Former New Zealand Prime Minister John Key says name tags are needed to remind Australia's prime ministers

Former New Zealand Prime Minister John Key (left), who was a friend of Malcolm Turnbull (right), has mocked Australia for having a revolving door of national leaders

A former New Zealand prime minister who was Malcolm Turnbull's friend has mocked Australia for having a revolving door for national leaders.

John Key weighed in on his partner being replaced three weeks ago by Scott Morrison while visiting Australia for a property conference.

With Australia now in its fifth prime minister in five years, the former prime minister of New Zealand offered a strategy to remember who was the leader.

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Former New Zealand Prime Minister John Key (left), who was a friend of Malcolm Turnbull (right), has mocked Australia for having a revolving door of national leaders

Former New Zealand Prime Minister John Key (left), who was a friend of Malcolm Turnbull (right), has mocked Australia for having a revolving door of national leaders

Malcolm Turnbull (pictured with his wife Lucy on vacation in New York) was deposed three weeks ago, prompting John Key to joke with a nameplate to remind Australian MPs.

Malcolm Turnbull (pictured with his wife Lucy on vacation in New York) was deposed three weeks ago, prompting John Key to joke with a nameplate to remind Australian MPs.

Malcolm Turnbull (pictured with his wife Lucy on vacation in New York) was deposed three weeks ago, prompting John Key to joke with a nameplate to remind Australian MPs.

"I used to say:" Comrade, I really do not care who appears, just use a badge so you know who you are, "he said at the conference of the Property Congress in Darwin today attended by ABC.

Key left politics early last year, a few months after choosing his retirement date as prime minister of New Zealand, something that an Australian prime minister has not done since January 1966.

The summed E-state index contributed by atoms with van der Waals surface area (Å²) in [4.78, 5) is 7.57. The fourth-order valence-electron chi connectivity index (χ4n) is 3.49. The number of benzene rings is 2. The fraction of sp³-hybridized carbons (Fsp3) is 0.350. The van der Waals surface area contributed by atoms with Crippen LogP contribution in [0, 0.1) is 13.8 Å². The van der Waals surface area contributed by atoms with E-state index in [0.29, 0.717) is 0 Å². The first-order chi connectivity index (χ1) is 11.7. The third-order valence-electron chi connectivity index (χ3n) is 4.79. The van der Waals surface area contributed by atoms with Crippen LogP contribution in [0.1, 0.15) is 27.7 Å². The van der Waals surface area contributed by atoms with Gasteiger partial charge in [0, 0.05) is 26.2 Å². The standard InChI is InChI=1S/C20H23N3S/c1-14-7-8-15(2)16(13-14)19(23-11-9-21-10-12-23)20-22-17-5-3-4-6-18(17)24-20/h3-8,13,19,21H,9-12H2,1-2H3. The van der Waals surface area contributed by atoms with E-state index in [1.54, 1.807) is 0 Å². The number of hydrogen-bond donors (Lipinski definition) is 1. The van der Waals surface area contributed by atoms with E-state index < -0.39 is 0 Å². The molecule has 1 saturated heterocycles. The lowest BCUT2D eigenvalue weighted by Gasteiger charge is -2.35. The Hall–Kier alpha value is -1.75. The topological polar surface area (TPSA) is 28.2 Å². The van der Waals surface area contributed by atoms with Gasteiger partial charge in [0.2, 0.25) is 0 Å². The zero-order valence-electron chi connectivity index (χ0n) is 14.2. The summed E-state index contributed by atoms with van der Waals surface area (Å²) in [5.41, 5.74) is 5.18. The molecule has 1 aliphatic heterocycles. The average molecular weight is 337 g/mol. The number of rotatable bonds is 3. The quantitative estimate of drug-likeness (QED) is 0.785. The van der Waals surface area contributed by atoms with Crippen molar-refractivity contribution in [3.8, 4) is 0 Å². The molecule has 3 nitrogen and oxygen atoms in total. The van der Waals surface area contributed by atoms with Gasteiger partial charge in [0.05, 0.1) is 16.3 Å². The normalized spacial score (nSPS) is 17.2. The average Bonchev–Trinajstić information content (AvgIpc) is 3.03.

Mr. Key, who was from the center-right National Party, compared Australia to Italy when it came to punches.

"I was the 38th Prime Minister of New Zealand and John Howard was 24 years old, now you are up to 30 years old," he said, forgetting that Mr. Howard was the twenty-fifth MP of Australia.

Scott Morrison (pictured with his wife Jenny at Midwinter Ball in Canberra) became Australia's fifth prime minister in five years last month, during a period when New Zealand had three MPs

Scott Morrison (pictured with his wife Jenny at Midwinter Ball in Canberra) became Australia's fifth prime minister in five years last month, during a period when New Zealand had three MPs

Scott Morrison (pictured with his wife Jenny at Midwinter Ball in Canberra) became Australia's fifth prime minister in five years last month, during a period when New Zealand had three MPs

Kiwi's former PM, who won three elections, also recalled how Mr. Turnbull sent him a text message after he announced his retirement in December 2016 with the message "Say no, brother."

"I'm very fond of Malcolm, so you always feel when a political leader loses his job, that personal element, if you want," he said.

"But also, at the time he was prime minister, I thought he did a good job for Australia."

New Zealand has had three prime ministers for the past five years, compared with five in Australia, after Kevin Rudd stabbed his bitter Labor rival Julia Gillard in June 2013.

The Labor and Liberal parties overthrew the prime ministers of their own side in 2010, 2013, 2015 and 2018, while a New Zealand prime minister was not deposed in a one-room hall coup since 1997.

The bitter rivalry between Julia Gillard (left) and Kevin Rudd (just in August 2010 two months after she stabbed him) was not limited to the Labor Party

The bitter rivalry between Julia Gillard (left) and Kevin Rudd (just in August 2010 two months after she stabbed him) was not limited to the Labor Party

The bitter rivalry between Julia Gillard (left) and Kevin Rudd (just in August 2010 two months after she stabbed him) was not limited to the Labor Party

Tony Abbott in September 2015 followed Kevin Rudd as the first Australian prime minister to be overthrown in a coup d'etat

Tony Abbott in September 2015 followed Kevin Rudd as the first Australian prime minister to be overthrown in a coup d'etat

Tony Abbott in September 2015 followed Kevin Rudd as the first Australian prime minister to be overthrown in a coup d'etat

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